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Reviewed By: Carl Nelson [11.15.01]
Manufactured by: AMD
Suggested Price: $89.99 Find a MUCH lower price on iBuyer!


Did they do it right this time?

Continuing 'budget week' here at hardCOREware, today we are looking at AMD's CPU for the thrifty, the Duron 1.1 Ghz.

Although it is considered a budget CPU, the Duron has always shared pretty much the exact same architecture as its older brother, the Athlon.  Unlike Intel's Celeron, which is absolutely crippled by a low FSB speed (single data rate even), the only real difference between the Duron and the Athlon was the amount of L2 cache; Duron having 64K and Athlon having 256K.

Since the Duron was introduced in early 2000, it slaughtered its only competition in nearly every case.  The Celeron, with its 66 Mhz FSB was no match for the might Duron, and its 200 Mhz DDR FSB.  For those looking to build a PC for under $1000, it was considered the best option for your CPU.

Unfortunately, that was then, and things have changed somewhat.  Looking at our Weekly CPU Price List, we can see that Durons not only share feature-parity with the Athlon, but they are very similar in price as well.  For instance, at the time of this writing, the 1.1 Ghz Duron we are reviewing (currently the fastest Duron available) can be found for as low as $80, where a 1.1 Ghz Athlon is only about $5 more.  Since the Athlon is basically the same as a Duron, only with a larger L2 cache, there's no real contest here, right?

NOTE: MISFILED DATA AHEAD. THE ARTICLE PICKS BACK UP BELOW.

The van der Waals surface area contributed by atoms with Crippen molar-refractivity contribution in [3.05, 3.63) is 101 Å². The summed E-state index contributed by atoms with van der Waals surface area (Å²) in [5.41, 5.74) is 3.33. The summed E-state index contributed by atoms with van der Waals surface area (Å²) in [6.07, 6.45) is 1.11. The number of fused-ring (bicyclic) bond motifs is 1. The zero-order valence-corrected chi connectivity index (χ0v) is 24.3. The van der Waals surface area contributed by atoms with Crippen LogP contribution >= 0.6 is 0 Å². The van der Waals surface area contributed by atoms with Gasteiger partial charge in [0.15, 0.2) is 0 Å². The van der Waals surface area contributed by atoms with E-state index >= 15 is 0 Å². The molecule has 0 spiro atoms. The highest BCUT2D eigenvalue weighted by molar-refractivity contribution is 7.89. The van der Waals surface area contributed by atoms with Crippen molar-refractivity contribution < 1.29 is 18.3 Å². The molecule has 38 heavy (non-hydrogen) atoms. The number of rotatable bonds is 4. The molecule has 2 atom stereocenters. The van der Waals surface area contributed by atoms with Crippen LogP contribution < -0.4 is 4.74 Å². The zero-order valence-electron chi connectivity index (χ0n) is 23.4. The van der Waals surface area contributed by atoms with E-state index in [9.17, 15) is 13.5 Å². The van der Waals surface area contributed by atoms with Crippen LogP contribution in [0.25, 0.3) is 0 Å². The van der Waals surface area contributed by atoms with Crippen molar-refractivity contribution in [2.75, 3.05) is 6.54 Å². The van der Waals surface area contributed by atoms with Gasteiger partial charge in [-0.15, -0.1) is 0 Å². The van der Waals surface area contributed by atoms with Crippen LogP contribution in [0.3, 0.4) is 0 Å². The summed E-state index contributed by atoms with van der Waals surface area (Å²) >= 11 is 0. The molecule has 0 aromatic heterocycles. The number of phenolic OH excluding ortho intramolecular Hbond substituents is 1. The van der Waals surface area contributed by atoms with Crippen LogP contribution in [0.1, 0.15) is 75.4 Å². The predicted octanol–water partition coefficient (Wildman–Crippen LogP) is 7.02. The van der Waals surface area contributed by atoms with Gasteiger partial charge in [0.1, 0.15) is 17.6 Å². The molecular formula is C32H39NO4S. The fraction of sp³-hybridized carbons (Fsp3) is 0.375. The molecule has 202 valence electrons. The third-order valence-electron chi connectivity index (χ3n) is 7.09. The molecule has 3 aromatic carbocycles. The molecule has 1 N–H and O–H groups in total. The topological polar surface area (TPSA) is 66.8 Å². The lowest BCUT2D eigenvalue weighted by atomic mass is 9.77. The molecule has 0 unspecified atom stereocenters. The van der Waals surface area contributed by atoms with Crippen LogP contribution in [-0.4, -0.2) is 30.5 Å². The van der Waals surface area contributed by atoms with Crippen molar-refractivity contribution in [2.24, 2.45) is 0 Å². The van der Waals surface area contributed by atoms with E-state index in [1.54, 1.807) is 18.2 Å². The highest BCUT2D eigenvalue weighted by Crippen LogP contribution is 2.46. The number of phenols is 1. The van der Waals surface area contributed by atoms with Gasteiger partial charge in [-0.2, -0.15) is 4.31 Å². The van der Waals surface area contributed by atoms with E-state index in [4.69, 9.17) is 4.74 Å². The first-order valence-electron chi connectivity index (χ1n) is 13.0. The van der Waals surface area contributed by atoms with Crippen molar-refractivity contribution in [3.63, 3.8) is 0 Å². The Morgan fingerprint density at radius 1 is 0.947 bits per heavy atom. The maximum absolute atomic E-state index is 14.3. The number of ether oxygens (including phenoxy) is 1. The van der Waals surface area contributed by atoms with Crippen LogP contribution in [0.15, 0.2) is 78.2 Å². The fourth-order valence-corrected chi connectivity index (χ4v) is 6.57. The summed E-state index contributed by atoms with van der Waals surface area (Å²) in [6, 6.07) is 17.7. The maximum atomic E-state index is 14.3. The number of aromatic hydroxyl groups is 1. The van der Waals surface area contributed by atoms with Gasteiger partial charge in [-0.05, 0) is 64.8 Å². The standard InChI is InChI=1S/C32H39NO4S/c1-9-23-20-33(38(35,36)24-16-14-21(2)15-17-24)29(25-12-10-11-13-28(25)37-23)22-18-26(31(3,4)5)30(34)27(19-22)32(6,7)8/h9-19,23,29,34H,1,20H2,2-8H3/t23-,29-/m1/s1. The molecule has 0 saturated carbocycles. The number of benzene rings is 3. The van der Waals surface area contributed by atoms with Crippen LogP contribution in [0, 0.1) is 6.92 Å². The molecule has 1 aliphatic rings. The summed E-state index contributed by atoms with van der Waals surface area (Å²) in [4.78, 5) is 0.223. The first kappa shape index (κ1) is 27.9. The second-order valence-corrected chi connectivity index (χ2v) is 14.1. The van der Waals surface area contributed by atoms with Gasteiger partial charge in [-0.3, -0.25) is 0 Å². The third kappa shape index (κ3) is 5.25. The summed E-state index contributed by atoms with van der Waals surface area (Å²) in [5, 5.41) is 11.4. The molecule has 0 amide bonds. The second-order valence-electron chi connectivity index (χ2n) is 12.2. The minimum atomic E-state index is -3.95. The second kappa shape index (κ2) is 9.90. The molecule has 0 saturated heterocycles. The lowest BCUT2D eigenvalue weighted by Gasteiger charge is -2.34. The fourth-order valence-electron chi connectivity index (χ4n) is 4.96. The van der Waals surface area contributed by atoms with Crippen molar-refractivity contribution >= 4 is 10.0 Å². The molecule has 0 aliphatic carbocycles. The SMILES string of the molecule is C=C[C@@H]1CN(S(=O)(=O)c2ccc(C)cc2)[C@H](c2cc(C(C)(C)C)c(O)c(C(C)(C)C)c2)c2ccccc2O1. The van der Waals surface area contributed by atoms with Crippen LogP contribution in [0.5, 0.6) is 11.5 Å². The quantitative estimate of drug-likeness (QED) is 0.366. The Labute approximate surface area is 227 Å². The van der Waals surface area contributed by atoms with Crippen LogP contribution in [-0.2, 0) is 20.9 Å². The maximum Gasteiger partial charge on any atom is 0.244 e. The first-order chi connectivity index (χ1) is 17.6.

About Morgan

Well it's not that simple... At 1000 Mhz, the Duron got a new CPU core, codenamed Morgan.  Morgan is basically to Duron as Palomino is to Athlon (IE Athlon XP / Athlon MP).  Some of the more important features of the Morgan/Palomino CPUs are its data prefetch support similar to the Pentium 4, and SSE instructions, again similar to Intel's.

So now the high-end Duron can be considered as a potential alternative to a low-end Athlon.  We will never see an Athlon below "1500+" with these features.

As you can see in the image above, when clocked with the same FSB rate, the Duron and Athlon are pretty much the same, except the fact that the Duron supports SSE instructions, and of course only has 64K of L2 cache.

Unleash the Fury

In this article, we are going to look at the Duron 1.1's performance against the Athlon 1.2.

We were able to overclock our Duron to 1.2 Mhz easily, by unlocking with a pencil (A quick how-to on this can be found here, at Tweak-Hardware) and changing the multiplier and FSB settings.  No high-end cooling was necessary, and with marginal effort, you should be able to do the same with your Duron. 

The most important part of this overclock is that, like on the Athlon 1.2, the Front Side Bus is now at 266 Mhz.  We included original 1.1 Ghz scores to show what a difference this can make (certainly it makes more of a difference than 100 Mhz in CPU speed).

So with all things equal, does the Duron have what it takes to be a more viable solution than a low-end Athlon? Let's get busy with the benchmarks!

Update: Just a few hours after this article was published, AMD issued a press release regarding their newest Duron processor, at 1.2 Ghz.  Note that the retail 1.2 Ghz still runs at a 200 Mhz bus, so our 1.2 Ghz speeds will be higher.  Expect speeds of the new Duron to be somewhere between our 1.1 Ghz at stock FSB and our 1.2 Ghz at 266 FSB in terms of performance.

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